15 15 What Laws Apply? Status of Private Security Contractors  Are private security contractors covered by the Law of Armed Conflict?  What is their status? –Are they combatants? –Are they noncombatants? –Are they unlawful combatants?

16 16 What Laws Apply? POW Status Under Art 4  To qualify, need four indicia: –Commanded by a person responsible for subordinates –Have fixed distinctive sign recognizable at a distance –Must carry arms openly –Must conduct operations in accordance with the laws and customs of war

17 17 What Laws Apply? Unlawful Combatants  Persons taking an active part in hostilities, who are not lawful combatants (i.e., satisfy the 4 criteria) are unlawful combatants –May be directly targeted –Not entitled to prisoner of war status –May be prosecuted as war criminals

18 18 What Laws Apply? Peter Singer’s Views  Private military firms “comprise one remaining industry whose behavior is not dictated by the rule of law, but by simple economics.”  “In fact, the only real sanction available applies not to the firms, but only to their employees, and only in very limited circumstances. If individuals working for the firms are captured, they might lose their rights provided in the general laws of war.”  “The end result is that the status of PMF’s under international law is ambiguous in that there are no regimes that exactly define or regulate them.” P.W. Singer, War, Profits, and the Vacuum of Law: Privatized Military Firms and International Law, 42 Columbia Journal of Transnational Law 521 (2004)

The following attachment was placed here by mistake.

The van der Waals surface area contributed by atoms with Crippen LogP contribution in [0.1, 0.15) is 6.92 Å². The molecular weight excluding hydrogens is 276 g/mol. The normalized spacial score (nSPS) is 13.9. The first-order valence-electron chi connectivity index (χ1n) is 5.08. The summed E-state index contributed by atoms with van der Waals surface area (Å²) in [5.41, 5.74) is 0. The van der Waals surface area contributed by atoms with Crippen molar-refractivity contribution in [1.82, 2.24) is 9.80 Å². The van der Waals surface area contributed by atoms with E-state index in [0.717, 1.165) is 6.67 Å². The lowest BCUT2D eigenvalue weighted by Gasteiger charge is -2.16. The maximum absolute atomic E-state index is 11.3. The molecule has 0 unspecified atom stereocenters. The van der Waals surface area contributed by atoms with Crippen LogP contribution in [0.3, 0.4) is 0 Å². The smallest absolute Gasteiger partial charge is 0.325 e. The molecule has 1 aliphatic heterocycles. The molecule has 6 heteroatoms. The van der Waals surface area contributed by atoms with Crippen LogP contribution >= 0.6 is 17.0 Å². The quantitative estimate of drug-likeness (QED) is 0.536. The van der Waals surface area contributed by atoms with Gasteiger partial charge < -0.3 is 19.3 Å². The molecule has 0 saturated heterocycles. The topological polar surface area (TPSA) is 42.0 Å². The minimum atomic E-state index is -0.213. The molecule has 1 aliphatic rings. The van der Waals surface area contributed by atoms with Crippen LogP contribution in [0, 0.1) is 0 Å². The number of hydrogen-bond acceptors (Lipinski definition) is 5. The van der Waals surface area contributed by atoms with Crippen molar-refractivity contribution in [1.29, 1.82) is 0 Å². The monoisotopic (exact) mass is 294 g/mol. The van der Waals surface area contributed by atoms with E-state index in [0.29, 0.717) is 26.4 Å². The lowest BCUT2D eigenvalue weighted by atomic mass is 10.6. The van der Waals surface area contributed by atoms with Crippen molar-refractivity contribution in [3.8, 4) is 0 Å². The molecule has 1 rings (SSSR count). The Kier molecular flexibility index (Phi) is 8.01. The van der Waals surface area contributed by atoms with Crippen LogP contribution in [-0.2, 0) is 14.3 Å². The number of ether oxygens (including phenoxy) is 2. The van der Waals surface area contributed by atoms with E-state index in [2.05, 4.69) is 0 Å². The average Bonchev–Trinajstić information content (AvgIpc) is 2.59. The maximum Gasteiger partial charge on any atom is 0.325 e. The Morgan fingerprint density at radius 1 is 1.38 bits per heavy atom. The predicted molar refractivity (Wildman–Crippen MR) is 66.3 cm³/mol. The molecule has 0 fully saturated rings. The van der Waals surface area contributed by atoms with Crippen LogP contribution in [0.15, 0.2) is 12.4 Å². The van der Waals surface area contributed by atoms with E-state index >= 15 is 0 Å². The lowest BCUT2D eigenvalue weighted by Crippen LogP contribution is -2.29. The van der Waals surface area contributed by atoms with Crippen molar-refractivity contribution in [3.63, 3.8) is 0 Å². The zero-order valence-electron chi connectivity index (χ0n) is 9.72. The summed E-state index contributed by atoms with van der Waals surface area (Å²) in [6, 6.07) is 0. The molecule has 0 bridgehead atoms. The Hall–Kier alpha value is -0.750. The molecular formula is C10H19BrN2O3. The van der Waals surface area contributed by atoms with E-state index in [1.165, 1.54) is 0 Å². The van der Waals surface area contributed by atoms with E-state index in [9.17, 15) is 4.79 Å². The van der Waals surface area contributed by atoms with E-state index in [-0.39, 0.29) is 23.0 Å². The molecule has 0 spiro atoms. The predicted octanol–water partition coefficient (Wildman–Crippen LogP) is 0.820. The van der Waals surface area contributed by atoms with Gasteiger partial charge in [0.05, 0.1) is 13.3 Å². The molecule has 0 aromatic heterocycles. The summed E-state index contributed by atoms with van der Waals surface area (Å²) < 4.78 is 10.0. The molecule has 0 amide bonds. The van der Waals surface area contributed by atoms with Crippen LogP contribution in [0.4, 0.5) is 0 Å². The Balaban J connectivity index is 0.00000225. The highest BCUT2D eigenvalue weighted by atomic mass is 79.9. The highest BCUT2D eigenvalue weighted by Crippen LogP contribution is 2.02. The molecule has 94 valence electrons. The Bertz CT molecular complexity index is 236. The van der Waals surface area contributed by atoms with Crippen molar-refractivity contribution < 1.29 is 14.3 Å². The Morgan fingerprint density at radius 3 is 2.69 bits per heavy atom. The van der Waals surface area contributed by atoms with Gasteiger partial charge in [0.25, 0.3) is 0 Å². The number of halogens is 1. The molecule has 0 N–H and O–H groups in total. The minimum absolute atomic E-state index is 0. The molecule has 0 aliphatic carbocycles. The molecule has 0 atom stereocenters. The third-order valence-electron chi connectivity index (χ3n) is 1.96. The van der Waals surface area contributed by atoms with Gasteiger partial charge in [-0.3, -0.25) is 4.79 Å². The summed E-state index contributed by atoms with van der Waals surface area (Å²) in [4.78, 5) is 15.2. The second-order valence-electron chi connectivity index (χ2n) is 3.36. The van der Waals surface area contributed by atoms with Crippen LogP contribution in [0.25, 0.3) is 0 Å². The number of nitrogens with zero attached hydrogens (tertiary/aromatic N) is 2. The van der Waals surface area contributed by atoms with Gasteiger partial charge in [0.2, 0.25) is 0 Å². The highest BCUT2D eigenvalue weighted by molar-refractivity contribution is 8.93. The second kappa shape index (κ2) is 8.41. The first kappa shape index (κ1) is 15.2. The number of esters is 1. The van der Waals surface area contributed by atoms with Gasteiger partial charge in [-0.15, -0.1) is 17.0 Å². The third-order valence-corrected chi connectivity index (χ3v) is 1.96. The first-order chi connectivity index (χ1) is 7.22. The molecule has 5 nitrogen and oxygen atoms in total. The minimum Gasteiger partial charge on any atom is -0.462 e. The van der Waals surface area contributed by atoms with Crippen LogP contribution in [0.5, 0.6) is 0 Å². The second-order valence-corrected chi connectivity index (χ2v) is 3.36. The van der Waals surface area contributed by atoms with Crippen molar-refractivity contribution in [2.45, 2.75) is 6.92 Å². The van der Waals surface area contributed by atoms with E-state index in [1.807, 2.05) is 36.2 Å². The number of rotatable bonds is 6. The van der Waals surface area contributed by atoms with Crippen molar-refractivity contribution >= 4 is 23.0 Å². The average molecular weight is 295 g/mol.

19 19 What Laws Apply? U.S. Obligation to Enforce LOAC  GC IV, Art. 146: High contracting parties must enact legislation to provide effective penal sanctions for persons committing or ordering “grave breaches”  GC IV, Art 147: Grave breaches are any of the following acts committed against protected persons or property: –willful killing –torture or inhuman treatment –willfully causing great suffering or serious injury –unlawful deportation, transfer or confinement –forced conscription in hostile forces –willfully deprivation of rights of fair and regular trial –taking of hostages –extensive destruction and appropriation of property

20 Civil Lawsuits Against Private Contractors in Contingency Operations: Available Defenses Peter H. White Mayer Brown LLP

21 21 Civil Suits vs. Private Contractors: Available Defenses Types of Civil Lawsuits Against Contractors  By Detainees/Civilian Victims –Political Attack on Iraq War/War Against Terrorism Through Litigation –Represented by CCR/ACLU  By Employees of Contractors/Personnel Working Alongside Contractors –Right forum? –Application of civil standards/procedures to war zones? By the Government  By the Government –False Claims Act/Qui tam relators –Civil/criminal investigations –Inspectors General